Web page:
- This Part does not render it unlawful for a person to request or to require that the assistance animal remain under the control of:
- the person with the disability; or
- another person on behalf of the person with the disability.
- For the purposes of subsection (2), an assistance animal may be under the control of a person even if it is not under the person’s direct physical control.
- This Part does not render it unlawful for a person (the discriminator) to discriminate against the person with the disability on the ground of the disability, if:
- the discriminator reasonably suspects that the assistance animal has an infectious disease; and
- the discrimination is reasonably necessary to protect public health or the health of other animals.
- This Part does not render it unlawful for a person to request the person with the disability to produce evidence that:
- the animal is an assistance animal; or
- the animal is trained to meet standards of hygiene and behaviour that are appropriate for an animal in a public place.
- This Part does not render it unlawful for a person (the discriminator) to discriminate against the person with the disability on the ground that the person with the disability has the assistance animal, if:
- the discriminator requests or requires the person with the disability to produce evidence referred to in subsection (5); and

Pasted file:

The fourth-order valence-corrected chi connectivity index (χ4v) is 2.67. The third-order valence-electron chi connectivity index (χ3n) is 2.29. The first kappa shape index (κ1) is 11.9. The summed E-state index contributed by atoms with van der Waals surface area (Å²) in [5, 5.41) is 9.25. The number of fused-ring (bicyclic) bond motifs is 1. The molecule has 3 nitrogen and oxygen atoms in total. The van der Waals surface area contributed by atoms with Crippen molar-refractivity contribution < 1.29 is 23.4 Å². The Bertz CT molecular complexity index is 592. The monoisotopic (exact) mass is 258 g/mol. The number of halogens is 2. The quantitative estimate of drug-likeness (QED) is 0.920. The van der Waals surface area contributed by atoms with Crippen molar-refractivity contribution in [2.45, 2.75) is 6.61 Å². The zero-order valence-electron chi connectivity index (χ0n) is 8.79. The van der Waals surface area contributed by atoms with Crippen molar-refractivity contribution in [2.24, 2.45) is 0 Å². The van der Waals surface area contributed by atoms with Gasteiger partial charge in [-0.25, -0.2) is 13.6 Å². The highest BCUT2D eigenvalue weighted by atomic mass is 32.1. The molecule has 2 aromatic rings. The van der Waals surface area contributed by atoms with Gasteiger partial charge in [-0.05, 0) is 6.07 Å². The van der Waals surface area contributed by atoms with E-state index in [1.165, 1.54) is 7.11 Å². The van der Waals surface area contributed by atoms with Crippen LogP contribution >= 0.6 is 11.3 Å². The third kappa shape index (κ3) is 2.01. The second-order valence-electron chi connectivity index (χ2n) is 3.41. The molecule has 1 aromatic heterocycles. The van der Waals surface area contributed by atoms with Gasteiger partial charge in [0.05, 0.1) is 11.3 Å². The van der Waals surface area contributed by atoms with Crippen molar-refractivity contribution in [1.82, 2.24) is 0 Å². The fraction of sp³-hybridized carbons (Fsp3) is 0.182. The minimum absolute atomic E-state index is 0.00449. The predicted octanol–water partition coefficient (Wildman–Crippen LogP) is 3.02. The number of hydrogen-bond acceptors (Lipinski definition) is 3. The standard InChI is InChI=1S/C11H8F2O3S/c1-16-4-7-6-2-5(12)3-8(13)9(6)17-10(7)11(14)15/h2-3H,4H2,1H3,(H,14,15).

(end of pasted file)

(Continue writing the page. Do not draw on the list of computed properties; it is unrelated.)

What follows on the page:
- the person with the disability neither:
- produces evidence that the animal is an assistance animal; nor
- produces evidence that the animal is trained to meet standards of hygiene and behaviour that are appropriate for an animal in a public place.
- This Part does not affect the liability of a person for damage to property caused by an assistance animal.
Section 54A sets out the circumstances in which it is legal to discriminate against an assistance animal team. Part 2 says that an assistance animal must be under control. This means on leash or under effective voice control.
Part 4 says that the assistance animal must be healthy and also allows for assistance animal teams to be prohibited in places that are sterile such as an operating theatre or a quarantine area such as a zoo where there is a possibility of the assistance animal passing on or contracting any illness or disease from other animals.